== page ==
Although combination therapy for the prevention of PONV is controversial,14–17 we wished to prevent PONV completely in the PACU and day care unit. We chose midazolam instead of droperidol or dexamethasone because droperidol is not available in our unit and we expected a reduction in emergence agitation with midazolam. Midazolam is commonly used as a premedicant in children. It has been used effectively for prevention of PONV in adults after middle ear surgery and in children after strabismus surgery or tonsillectomy.18,19 However, its mechanism of antiemetic action is unknown. Postulated mechanisms include glycinemimetic inhibitory effects, enhancing the inhibitory effects of γ-amino butyric acid, enhancing adenosinergic effects and inhibition of dopamine release.20,21 It has been hypothesised that midazolam's antiemetic effect is due to an exaggerated adenosine-mediated inhibition of dopamine in the chemoreceptor trigger zone, although the required dose is not known. Splinter et al.19 recommended a dose of 50–75 μg kg−1 for prophylactic antiemetic effect. The dose we used in our study (0.1 mg kg−1) should have been enough to demonstrate an antiemetic effect. The lack of additive effect with ramosetron may be due to the ramosetron effect being fully expressed even though the mechanism of these two drugs is different. A reduction in incidence of PONV might be achieved by use of propofol rather than sevoflurane,22 or alternatively by combination with other antiemetics such as a neurokinin-1 receptor antagonist.15

In the PACU, the PAED delirium score in the combination group was lower than that in the patients receiving ramosetron alone, but the difference was not clinically relevant. A previous study has reported that a combination of midazolam and fentanyl was associated with a lower incidence of emergence agitation than sevoflurane and fentanyl, with a similar incidence of PONV in the two groups.23 This result is compatible with ours.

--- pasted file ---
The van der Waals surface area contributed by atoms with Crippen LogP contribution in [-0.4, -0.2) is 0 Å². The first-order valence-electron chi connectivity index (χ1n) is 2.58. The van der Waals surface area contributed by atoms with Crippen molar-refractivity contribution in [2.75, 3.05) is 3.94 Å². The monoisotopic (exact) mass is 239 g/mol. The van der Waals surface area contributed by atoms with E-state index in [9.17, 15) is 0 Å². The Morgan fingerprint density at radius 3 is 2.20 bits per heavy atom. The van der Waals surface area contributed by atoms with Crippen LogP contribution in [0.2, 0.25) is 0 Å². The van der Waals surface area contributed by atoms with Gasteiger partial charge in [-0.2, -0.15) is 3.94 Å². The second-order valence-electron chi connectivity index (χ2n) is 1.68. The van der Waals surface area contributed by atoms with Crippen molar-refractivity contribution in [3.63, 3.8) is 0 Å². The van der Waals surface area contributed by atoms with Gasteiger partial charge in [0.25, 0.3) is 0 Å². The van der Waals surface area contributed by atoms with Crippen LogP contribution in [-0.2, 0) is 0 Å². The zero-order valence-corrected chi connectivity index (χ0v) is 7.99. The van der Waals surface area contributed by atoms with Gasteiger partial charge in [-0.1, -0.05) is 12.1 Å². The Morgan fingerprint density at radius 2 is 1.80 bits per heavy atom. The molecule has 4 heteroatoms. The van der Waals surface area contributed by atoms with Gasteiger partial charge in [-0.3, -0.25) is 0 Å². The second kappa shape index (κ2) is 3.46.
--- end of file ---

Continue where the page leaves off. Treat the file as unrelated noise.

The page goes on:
In this study, only two patients in each group received rescue antiemetics in hospital, although almost 40 children in each group had PONV. Most of the PONV events occurred at home after discharge and in the future we need to consider the use of antiemetics with a longer duration of action or to consider use of a prophylactic antiemetic after discharge.

There were some limitations to our study. First, most patients who had PONV after surgery did not receive antiemetics because these events occurred at home. Second, there was no control group in this study. As we already use antiemetics for strabismus surgery, there might be an ethical problem to include a control group who did not receive any antiemetics. Third, we used nitrous oxide. As nitrous oxide is a potent cause of PONV, this might be an additional factor in the high incidence of PONV in the study. Nevertheless, nitrous oxide was used in all patients and did not bias the results. Fourth, we did not evaluate postoperative pain and focused on the antiemetic effect of ramosetron and midazolam. If we had assessed postoperative pain and PONV together, we might have found a relationship between pain and PONV. Nevertheless, the use of postoperative analgesics was similar in the two groups. Finally, we evaluated the antiemetic effect of ramosetron or midazolam by recording the incidence of nausea or retching or vomiting. In other studies, retching and vomiting have been placed into different categories.2 We did not distinguish between retching and vomiting as these have the same mechanism of action. However, our decision not to distinguish between the two might cause our results to be different from other studies.

In conclusion, we found that combining midazolam with ramosetron had no advantages over ramosetron alone in reducing the incidence of PONV in children undergoing strabismus surgery.

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No external funding or conflicts of interest declared.

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midazolam; postoperative nausea and vomiting; ramosetron; strabismus surgery

© 2012 European Society of Anaesthesiology